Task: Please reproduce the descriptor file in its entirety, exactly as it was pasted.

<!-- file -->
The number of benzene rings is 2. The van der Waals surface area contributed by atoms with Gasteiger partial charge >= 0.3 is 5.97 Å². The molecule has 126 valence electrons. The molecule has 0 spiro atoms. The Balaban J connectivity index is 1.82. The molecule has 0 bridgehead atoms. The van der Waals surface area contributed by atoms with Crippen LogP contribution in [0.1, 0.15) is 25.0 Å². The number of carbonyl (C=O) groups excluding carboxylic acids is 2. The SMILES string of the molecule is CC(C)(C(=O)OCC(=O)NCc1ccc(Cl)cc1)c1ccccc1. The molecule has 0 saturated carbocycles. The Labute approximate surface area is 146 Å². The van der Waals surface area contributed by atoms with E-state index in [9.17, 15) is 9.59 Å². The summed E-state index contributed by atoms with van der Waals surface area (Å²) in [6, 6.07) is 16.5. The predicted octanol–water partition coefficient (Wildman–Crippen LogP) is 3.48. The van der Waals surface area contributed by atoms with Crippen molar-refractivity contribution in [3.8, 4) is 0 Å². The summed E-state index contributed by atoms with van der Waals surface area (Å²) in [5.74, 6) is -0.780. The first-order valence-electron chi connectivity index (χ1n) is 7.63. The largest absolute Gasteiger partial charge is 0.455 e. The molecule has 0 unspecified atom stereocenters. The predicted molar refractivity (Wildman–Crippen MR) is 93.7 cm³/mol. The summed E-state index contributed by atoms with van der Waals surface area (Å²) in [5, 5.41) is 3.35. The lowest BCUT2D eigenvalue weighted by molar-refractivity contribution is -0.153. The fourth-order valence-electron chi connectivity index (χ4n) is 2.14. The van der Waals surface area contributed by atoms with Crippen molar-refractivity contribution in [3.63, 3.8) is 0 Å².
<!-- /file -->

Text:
The number of benzene rings is 2. The van der Waals surface area contributed by atoms with Gasteiger partial charge >= 0.3 is 5.97 Å². The molecule has 126 valence electrons. The molecule has 0 spiro atoms. The Balaban J connectivity index is 1.82. The molecule has 0 bridgehead atoms. The van der Waals surface area contributed by atoms with Crippen LogP contribution in [0.1, 0.15) is 25.0 Å². The number of carbonyl (C=O) groups excluding carboxylic acids is 2. The SMILES string of the molecule is CC(C)(C(=O)OCC(=O)NCc1ccc(Cl)cc1)c1ccccc1. The molecule has 0 saturated carbocycles. The Labute approximate surface area is 146 Å². The van der Waals surface area contributed by atoms with E-state index in [9.17, 15) is 9.59 Å². The summed E-state index contributed by atoms with van der Waals surface area (Å²) in [6, 6.07) is 16.5. The predicted octanol–water partition coefficient (Wildman–Crippen LogP) is 3.48. The van der Waals surface area contributed by atoms with Crippen molar-refractivity contribution in [3.8, 4) is 0 Å². The summed E-state index contributed by atoms with van der Waals surface area (Å²) in [5.74, 6) is -0.780. The first-order valence-electron chi connectivity index (χ1n) is 7.63. The largest absolute Gasteiger partial charge is 0.455 e. The molecule has 0 unspecified atom stereocenters. The predicted molar refractivity (Wildman–Crippen MR) is 93.7 cm³/mol. The summed E-state index contributed by atoms with van der Waals surface area (Å²) in [5, 5.41) is 3.35. The lowest BCUT2D eigenvalue weighted by molar-refractivity contribution is -0.153. The fourth-order valence-electron chi connectivity index (χ4n) is 2.14. The van der Waals surface area contributed by atoms with Crippen molar-refractivity contribution in [3.63, 3.8) is 0 Å².